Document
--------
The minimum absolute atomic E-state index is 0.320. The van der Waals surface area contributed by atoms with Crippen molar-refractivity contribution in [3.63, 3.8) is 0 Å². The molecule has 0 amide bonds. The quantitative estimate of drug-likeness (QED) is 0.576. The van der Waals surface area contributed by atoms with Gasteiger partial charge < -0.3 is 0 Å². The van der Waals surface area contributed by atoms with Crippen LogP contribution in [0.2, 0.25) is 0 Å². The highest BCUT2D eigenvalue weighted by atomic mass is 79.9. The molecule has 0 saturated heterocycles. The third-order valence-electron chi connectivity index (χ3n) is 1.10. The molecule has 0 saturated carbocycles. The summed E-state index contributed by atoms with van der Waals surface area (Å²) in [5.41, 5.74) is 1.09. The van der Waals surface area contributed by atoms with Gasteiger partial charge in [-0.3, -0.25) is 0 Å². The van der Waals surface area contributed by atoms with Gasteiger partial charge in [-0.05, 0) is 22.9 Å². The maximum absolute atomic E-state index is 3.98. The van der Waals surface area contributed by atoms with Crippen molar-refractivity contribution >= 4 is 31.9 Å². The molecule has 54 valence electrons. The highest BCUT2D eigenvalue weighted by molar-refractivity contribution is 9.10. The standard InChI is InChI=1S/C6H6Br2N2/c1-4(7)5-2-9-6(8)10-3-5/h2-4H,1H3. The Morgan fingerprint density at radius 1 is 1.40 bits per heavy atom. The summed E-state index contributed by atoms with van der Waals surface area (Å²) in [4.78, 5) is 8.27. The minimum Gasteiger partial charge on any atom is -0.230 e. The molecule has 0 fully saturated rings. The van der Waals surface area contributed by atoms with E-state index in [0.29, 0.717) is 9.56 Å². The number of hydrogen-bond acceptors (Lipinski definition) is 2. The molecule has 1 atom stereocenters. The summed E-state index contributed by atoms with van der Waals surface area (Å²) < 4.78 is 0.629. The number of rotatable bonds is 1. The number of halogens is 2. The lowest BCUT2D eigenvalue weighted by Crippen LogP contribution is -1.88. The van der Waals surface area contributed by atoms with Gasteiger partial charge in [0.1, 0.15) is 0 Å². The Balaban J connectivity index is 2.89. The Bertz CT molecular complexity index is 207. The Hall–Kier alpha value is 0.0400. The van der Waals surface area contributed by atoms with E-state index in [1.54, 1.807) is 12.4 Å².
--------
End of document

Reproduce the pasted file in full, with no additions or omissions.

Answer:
The minimum absolute atomic E-state index is 0.320. The van der Waals surface area contributed by atoms with Crippen molar-refractivity contribution in [3.63, 3.8) is 0 Å². The molecule has 0 amide bonds. The quantitative estimate of drug-likeness (QED) is 0.576. The van der Waals surface area contributed by atoms with Gasteiger partial charge < -0.3 is 0 Å². The van der Waals surface area contributed by atoms with Crippen LogP contribution in [0.2, 0.25) is 0 Å². The highest BCUT2D eigenvalue weighted by atomic mass is 79.9. The molecule has 0 saturated heterocycles. The third-order valence-electron chi connectivity index (χ3n) is 1.10. The molecule has 0 saturated carbocycles. The summed E-state index contributed by atoms with van der Waals surface area (Å²) in [5.41, 5.74) is 1.09. The van der Waals surface area contributed by atoms with Gasteiger partial charge in [-0.3, -0.25) is 0 Å². The van der Waals surface area contributed by atoms with Gasteiger partial charge in [-0.05, 0) is 22.9 Å². The maximum absolute atomic E-state index is 3.98. The van der Waals surface area contributed by atoms with Crippen molar-refractivity contribution >= 4 is 31.9 Å². The molecule has 54 valence electrons. The highest BCUT2D eigenvalue weighted by molar-refractivity contribution is 9.10. The standard InChI is InChI=1S/C6H6Br2N2/c1-4(7)5-2-9-6(8)10-3-5/h2-4H,1H3. The Morgan fingerprint density at radius 1 is 1.40 bits per heavy atom. The summed E-state index contributed by atoms with van der Waals surface area (Å²) in [4.78, 5) is 8.27. The minimum Gasteiger partial charge on any atom is -0.230 e. The molecule has 0 fully saturated rings. The van der Waals surface area contributed by atoms with E-state index in [0.29, 0.717) is 9.56 Å². The number of hydrogen-bond acceptors (Lipinski definition) is 2. The molecule has 1 atom stereocenters. The summed E-state index contributed by atoms with van der Waals surface area (Å²) < 4.78 is 0.629. The number of rotatable bonds is 1. The number of halogens is 2. The lowest BCUT2D eigenvalue weighted by Crippen LogP contribution is -1.88. The van der Waals surface area contributed by atoms with Gasteiger partial charge in [0.1, 0.15) is 0 Å². The Balaban J connectivity index is 2.89. The Bertz CT molecular complexity index is 207. The Hall–Kier alpha value is 0.0400. The van der Waals surface area contributed by atoms with E-state index in [1.54, 1.807) is 12.4 Å².